As reported, we went to watch Vanderbilt and Houston play in the Compass Bowl on Saturday, and from the start, my first trip to Birmingham did not disappoint. Arriving into town, I had my first new experience of the day: a traffic jam of cars decked out in Commodore regalia trying to get into the game. Some people complained about logistical failures surrounding the game, but I saw none, and this traffic jam was a good sign of the growing support of the program.
Once inside, we quickly found our seats, or some seats anyway, which happened to be on the Houston side of Legion Field, the site of soccer matches during the 1996 Atlanta Olympics. I didn’t know if anyone from Houston would come for this game, and while the crowd (reported attendance 42,717) was probably two-thirds Vanderbilt fans, Houston’s band, cheer squad, and Texas rangers were there in full force. (I’m using the term “Texas rangers” to describe the male students shown in the picture above in the light brown longcoats and matching hats. Click the photo to enlarge it, or see a closeup here.)
The festivities really got underway when something called “Black Jack Billy” sang the national anthem as two men using American/POW-MIA flags as parachutes and emitting thick clouds of USA-colored smoke circled and landed on the field. (Video.)
After all of that, some football started happening, for one team, anyway. While Houston netted twelve yards of offense and no first downs in the first half thanks to an ineffective passing strategy, Vanderbilt moved the ball relatively easily, particularly on the ground, and went into the locker room at halftime with a 24-0 lead. The Commodores’ offensive success mostly came on the ground, although some successful, big passes to Jordan Matthews projected an illusion of balance.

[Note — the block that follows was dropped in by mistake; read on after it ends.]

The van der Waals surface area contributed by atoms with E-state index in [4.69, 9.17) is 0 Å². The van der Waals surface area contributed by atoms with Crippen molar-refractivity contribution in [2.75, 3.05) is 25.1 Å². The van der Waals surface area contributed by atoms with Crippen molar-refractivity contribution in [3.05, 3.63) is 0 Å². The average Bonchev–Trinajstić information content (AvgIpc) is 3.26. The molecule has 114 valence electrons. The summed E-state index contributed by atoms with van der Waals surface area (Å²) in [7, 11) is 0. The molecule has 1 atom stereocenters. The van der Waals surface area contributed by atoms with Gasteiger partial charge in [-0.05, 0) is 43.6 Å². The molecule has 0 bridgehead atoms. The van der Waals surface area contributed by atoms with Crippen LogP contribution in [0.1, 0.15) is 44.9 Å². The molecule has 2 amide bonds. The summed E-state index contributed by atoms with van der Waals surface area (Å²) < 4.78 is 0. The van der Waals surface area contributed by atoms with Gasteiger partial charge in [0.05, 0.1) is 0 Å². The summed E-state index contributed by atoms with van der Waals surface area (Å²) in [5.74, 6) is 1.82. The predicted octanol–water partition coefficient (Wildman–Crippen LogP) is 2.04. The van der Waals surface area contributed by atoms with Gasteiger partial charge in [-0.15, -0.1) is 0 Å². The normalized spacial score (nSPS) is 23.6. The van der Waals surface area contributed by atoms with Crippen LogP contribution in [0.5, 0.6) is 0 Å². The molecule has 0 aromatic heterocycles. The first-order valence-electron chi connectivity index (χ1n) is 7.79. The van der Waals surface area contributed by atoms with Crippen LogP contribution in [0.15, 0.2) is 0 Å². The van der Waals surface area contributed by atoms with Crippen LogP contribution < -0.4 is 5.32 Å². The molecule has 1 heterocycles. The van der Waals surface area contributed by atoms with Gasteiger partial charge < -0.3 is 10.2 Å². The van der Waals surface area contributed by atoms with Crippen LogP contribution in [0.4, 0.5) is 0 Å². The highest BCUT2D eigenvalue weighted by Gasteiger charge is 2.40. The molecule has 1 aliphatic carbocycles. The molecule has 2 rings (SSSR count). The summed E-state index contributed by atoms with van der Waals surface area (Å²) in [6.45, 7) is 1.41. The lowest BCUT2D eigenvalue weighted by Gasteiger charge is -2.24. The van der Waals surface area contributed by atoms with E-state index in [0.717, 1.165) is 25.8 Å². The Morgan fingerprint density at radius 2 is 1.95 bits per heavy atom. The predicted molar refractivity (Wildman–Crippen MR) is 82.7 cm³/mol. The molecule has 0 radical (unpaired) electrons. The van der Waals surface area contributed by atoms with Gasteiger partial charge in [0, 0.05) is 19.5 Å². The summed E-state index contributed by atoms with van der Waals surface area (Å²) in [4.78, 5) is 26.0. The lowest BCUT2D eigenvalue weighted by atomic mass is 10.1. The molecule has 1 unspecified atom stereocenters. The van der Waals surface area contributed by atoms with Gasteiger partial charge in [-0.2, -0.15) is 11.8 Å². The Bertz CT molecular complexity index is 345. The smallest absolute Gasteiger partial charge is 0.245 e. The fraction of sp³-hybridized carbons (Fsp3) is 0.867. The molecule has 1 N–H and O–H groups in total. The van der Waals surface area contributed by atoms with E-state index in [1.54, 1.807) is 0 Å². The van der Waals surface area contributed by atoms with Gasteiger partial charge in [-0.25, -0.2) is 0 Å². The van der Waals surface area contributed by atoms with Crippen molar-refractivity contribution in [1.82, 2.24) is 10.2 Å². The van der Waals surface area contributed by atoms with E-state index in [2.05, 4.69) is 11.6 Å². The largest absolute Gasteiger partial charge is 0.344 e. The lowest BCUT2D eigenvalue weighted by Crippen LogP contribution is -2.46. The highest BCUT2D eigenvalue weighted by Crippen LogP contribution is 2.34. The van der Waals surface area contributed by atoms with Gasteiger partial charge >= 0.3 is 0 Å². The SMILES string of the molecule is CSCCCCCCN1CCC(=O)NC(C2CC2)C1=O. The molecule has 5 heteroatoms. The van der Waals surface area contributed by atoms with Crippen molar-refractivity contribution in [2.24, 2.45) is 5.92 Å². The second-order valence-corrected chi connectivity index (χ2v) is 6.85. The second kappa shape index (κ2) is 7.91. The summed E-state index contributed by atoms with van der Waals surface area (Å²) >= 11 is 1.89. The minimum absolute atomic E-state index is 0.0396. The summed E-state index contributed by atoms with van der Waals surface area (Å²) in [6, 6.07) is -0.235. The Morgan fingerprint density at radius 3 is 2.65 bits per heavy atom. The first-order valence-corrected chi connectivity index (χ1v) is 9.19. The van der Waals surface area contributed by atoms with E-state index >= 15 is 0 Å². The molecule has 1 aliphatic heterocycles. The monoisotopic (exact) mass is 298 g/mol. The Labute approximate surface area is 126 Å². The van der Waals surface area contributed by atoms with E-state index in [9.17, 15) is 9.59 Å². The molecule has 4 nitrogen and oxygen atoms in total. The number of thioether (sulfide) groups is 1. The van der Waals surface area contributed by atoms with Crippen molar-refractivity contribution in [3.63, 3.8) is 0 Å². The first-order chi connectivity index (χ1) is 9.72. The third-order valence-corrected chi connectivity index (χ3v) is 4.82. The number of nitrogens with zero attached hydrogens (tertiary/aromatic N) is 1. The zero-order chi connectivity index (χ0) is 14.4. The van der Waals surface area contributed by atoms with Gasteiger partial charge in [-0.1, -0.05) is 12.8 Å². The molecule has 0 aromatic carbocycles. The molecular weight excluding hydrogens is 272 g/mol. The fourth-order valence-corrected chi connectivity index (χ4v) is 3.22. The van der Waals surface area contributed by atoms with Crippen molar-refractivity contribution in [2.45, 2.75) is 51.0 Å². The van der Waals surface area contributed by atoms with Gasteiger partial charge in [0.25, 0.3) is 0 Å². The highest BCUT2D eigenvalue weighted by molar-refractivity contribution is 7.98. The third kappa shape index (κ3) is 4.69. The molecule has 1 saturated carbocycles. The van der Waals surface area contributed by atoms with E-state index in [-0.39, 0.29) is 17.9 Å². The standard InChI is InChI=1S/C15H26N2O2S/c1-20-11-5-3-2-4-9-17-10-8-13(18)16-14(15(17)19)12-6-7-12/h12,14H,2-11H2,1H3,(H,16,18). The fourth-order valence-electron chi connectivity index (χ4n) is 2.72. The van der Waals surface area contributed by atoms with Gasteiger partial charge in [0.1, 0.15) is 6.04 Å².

While Houston was losing the game, we were losing the sun, so we made a change at halftime and joined the Vanderbilt faithful on the warmer side of the field in time to see the team emerging from the locker room.
As we would soon learn from our new vantage point, Houston made a change at halftime too. Vanderbilt started the third quarter with the ball. They moved it eight yards in the wrong direction before punting. They fumbled on their next possession, punted on their next three possessions, and threw an interception to end the quarter. Those turnovers provided the Cougars with very good field position, and they took advantage, using just 3:53 to score twenty-four points of their own. Vanderbilt’s offense had become completely ineffective, and Houston had scored as many points in one quarter as Vandy had scored in two.
Thanks to a shift in offensive strategy, though, order returned in the fourth quarter, where the Commodores pitched a 17-0 shutout by doing nothing but run the ball, securing a 41-24 victory, their second straight bowl win (in three consecutive bowl appearances), and their second straight nine-win season. For the second consecutive season, the team finished ranked in the top twenty-five.
The last three seasons have been the best in Vanderbilt football history since the 1890-1934 teams. The person who reminded everyone it is possible to win football games on West End has decamped for an allegedly happier valley, but, some individual recruiting matters aside, he left the program in such better shape than he found it that I generally expect this level of success to persist under his successor. The only question for the incoming coach is whether he can do even better.